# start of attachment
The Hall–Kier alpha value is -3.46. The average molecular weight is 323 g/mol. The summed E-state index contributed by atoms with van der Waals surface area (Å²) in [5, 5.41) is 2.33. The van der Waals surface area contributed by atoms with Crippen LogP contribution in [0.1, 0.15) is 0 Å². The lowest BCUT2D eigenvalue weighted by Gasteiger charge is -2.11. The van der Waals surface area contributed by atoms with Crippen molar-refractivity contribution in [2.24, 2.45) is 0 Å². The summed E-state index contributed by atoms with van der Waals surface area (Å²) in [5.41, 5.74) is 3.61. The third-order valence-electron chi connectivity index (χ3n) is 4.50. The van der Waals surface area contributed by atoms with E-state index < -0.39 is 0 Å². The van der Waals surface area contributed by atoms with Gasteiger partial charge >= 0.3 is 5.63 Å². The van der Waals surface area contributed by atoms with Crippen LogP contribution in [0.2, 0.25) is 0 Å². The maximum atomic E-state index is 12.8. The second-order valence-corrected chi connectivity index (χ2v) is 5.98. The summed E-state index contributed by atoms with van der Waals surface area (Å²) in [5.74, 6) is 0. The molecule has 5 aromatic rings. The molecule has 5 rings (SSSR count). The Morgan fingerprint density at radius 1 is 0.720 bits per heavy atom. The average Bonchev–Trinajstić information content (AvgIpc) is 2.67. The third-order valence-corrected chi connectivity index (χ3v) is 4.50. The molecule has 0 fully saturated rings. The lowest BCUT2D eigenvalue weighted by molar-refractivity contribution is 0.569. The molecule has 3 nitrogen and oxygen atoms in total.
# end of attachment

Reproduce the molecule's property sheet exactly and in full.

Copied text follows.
The Hall–Kier alpha value is -3.46. The average molecular weight is 323 g/mol. The summed E-state index contributed by atoms with van der Waals surface area (Å²) in [5, 5.41) is 2.33. The van der Waals surface area contributed by atoms with Crippen LogP contribution in [0.1, 0.15) is 0 Å². The lowest BCUT2D eigenvalue weighted by Gasteiger charge is -2.11. The van der Waals surface area contributed by atoms with Crippen molar-refractivity contribution in [2.24, 2.45) is 0 Å². The summed E-state index contributed by atoms with van der Waals surface area (Å²) in [5.41, 5.74) is 3.61. The third-order valence-electron chi connectivity index (χ3n) is 4.50. The van der Waals surface area contributed by atoms with E-state index < -0.39 is 0 Å². The van der Waals surface area contributed by atoms with Gasteiger partial charge >= 0.3 is 5.63 Å². The van der Waals surface area contributed by atoms with Crippen LogP contribution in [0.2, 0.25) is 0 Å². The maximum atomic E-state index is 12.8. The second-order valence-corrected chi connectivity index (χ2v) is 5.98. The summed E-state index contributed by atoms with van der Waals surface area (Å²) in [5.74, 6) is 0. The molecule has 5 aromatic rings. The molecule has 5 rings (SSSR count). The Morgan fingerprint density at radius 1 is 0.720 bits per heavy atom. The average Bonchev–Trinajstić information content (AvgIpc) is 2.67. The third-order valence-corrected chi connectivity index (χ3v) is 4.50. The molecule has 0 fully saturated rings. The lowest BCUT2D eigenvalue weighted by molar-refractivity contribution is 0.569. The molecule has 3 nitrogen and oxygen atoms in total.